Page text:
The skipper’s first message reported the yacht was taking on water and requested the owners permission to divert to the Azores; he didn’t report striking anything. It’s apparent that the ingress of water reported by the skipper was experienced and began as the keel bolts lost integrity. The keel bolts were loose and leaking water as evidenced by the rust stains on the apertures which could have resulted from corrosion or metal fatigue; their ultimate failure allowed the keel to separate from the hull. Tightened keel bolts don’t fail, loose ones do. When total failure occurred the keel fell free causing the superficial damage to the hull laminates amidships. The damage, limited to the hull/keel join (amidships), is displayed in the photo below.
With a locator beacon being placed on the hull it could be recovered, but the keel will never be found. Unless it loses its buoyancy, the hull will continue in the prevailing currents towards Ireland and could, if necessary in subsequent litigation, be salvaged, though there’s no evidence to support their theory some ‘experts’ have speculated that the keel may have struck a semi-submerged object such as a container. With no impact damage to the hull there is no basis to support this theory.
However, whether the keel struck anything is irrelevant considering the undamaged hull and the undamaged apertures of the forward and aft keel bolts; their clean separation indicates the keel bolts were structurally unsound.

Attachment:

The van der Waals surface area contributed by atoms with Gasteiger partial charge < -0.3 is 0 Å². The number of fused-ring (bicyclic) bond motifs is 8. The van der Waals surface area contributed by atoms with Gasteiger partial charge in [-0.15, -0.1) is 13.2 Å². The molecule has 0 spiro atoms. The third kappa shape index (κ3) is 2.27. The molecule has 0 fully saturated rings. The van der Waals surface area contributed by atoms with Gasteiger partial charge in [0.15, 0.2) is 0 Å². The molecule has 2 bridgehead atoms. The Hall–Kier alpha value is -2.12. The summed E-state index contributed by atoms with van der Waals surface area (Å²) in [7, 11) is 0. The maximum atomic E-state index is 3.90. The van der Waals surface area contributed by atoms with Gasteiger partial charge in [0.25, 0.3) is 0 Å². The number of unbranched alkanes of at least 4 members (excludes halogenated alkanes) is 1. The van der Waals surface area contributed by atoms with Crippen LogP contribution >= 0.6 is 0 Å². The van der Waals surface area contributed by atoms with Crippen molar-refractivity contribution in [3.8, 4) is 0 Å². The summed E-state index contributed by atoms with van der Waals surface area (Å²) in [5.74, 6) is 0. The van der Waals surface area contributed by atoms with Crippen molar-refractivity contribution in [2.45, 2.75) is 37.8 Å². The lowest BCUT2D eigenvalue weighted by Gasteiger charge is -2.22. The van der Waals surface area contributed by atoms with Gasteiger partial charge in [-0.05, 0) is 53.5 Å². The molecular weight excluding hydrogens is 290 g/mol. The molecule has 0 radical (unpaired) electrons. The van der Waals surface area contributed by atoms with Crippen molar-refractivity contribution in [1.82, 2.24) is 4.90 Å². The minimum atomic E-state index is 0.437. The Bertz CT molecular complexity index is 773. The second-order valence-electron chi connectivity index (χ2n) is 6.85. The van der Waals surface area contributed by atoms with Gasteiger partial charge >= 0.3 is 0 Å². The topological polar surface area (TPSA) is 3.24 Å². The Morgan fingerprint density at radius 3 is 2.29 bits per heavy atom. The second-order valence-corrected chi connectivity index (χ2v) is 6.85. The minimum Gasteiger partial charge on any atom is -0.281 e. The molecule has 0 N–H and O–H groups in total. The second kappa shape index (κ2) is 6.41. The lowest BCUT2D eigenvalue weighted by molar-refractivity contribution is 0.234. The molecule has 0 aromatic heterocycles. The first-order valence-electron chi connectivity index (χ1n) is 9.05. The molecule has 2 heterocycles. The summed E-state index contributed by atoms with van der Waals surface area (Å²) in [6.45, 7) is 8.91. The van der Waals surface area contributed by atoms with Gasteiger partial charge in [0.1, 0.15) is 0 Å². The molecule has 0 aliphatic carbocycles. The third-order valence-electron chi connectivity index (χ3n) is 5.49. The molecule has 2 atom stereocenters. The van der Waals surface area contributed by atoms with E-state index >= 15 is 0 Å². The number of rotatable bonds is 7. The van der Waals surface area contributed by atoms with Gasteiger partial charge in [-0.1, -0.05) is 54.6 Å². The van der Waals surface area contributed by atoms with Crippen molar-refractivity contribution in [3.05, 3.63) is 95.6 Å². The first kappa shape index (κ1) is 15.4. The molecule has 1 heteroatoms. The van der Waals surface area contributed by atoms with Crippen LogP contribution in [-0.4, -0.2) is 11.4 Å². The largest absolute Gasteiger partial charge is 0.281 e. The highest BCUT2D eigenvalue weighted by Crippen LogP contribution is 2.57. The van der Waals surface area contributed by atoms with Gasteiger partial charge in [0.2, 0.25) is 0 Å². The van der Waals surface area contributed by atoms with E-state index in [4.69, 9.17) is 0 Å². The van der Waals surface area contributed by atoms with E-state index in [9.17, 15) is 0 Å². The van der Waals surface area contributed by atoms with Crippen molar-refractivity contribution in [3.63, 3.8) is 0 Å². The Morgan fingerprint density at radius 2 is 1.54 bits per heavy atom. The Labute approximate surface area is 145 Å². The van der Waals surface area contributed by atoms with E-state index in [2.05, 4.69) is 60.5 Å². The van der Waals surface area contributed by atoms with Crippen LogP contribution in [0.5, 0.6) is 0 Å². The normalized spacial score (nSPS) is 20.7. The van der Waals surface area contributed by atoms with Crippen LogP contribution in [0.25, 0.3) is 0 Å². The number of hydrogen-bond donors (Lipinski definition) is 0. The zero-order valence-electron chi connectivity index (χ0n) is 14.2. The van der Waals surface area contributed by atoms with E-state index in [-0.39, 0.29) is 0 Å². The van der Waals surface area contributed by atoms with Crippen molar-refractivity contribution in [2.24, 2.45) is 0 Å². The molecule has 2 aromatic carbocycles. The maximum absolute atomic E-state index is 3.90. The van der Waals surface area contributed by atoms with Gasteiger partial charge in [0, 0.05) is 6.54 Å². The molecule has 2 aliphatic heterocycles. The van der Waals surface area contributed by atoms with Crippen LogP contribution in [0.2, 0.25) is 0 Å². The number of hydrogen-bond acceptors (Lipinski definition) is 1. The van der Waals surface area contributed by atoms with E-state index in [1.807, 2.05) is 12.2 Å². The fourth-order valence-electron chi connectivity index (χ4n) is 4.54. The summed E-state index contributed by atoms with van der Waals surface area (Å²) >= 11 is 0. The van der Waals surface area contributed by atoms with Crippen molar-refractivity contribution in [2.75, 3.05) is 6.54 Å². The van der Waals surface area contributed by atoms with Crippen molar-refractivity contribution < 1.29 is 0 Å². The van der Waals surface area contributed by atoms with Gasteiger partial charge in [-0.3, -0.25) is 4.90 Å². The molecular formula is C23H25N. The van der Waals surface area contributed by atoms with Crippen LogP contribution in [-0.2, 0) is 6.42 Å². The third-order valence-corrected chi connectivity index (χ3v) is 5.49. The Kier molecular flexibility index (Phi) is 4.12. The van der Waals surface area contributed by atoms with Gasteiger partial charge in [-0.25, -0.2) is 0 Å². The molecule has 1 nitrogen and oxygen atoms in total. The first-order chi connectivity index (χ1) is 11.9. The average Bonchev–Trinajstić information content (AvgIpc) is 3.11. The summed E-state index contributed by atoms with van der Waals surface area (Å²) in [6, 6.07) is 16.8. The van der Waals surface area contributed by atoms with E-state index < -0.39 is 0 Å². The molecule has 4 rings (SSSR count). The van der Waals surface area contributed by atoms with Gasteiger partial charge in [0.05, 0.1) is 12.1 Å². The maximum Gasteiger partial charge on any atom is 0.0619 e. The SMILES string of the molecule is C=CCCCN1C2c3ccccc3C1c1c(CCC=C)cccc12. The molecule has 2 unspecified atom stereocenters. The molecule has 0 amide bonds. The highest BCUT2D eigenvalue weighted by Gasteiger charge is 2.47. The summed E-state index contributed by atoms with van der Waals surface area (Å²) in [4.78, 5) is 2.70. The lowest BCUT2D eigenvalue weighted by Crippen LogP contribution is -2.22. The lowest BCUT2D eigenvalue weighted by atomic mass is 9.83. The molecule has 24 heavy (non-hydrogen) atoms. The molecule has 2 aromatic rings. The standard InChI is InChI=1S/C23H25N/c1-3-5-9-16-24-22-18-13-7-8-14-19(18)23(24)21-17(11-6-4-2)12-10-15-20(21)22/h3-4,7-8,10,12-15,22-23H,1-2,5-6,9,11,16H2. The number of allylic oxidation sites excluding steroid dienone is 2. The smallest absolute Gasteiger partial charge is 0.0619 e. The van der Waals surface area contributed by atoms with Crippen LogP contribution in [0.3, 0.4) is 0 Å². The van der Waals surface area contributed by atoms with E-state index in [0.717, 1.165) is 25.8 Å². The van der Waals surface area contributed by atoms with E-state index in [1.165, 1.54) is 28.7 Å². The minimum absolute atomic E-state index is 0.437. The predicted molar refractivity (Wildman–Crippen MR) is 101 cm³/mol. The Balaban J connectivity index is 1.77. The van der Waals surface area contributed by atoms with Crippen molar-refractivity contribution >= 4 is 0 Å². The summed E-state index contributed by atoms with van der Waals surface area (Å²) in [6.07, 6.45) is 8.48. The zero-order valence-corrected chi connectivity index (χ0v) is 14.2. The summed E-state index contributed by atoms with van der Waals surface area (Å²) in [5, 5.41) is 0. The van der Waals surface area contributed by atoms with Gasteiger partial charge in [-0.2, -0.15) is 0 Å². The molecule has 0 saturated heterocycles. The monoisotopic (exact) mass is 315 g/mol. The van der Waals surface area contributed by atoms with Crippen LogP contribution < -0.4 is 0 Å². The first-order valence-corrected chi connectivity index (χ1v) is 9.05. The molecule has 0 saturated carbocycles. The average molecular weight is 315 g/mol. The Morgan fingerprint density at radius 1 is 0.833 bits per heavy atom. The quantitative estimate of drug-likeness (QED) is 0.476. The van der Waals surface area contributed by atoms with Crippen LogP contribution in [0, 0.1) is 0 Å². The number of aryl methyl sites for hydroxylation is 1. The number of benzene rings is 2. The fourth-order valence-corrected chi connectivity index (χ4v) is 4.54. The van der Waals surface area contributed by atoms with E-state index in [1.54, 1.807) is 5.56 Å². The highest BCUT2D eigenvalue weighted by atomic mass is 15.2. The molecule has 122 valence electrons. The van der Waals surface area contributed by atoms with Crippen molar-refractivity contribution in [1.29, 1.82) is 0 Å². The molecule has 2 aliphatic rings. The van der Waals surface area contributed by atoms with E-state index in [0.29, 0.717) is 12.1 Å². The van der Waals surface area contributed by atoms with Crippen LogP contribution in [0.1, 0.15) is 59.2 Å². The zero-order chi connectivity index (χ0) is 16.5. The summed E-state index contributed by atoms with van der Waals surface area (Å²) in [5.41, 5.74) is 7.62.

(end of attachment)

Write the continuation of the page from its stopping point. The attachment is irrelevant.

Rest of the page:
During the 640 nm voyage north the approximately 3500 kg keel was only partially held against the flat hull surface by the defective keel bolts which initially allowed to keel to move with a limited ingress of water. Unknown to the crew because of the sea state and parametric rolling which would have aggravated and accelerated ultimate failure, the keel would have experienced a slow swinging motion before it eventually dropped from the hull.
The inverted hull of the Cheeki Rafiki was found and the photo silently speaks volumes confirming the keel bolt failure that led to the loss of the keel and the rise of the VCG that resulted in the immediate capsizing of the vessel. The crew were experienced sailors so they would have been wearing life-vests, safety lines and in that area of the Atlantic probably were also wearing TPA’s (Thermal Suits). When the keel parted from the hull at night in the turbulent seas and fierce winds the four man crew would have had little time to avoid being dragged under by the sails and/or standing rigging when the immediate change of the VCG caused the hull to roll. It’s possible, but sadly I doubt the bodies will ever be recovered.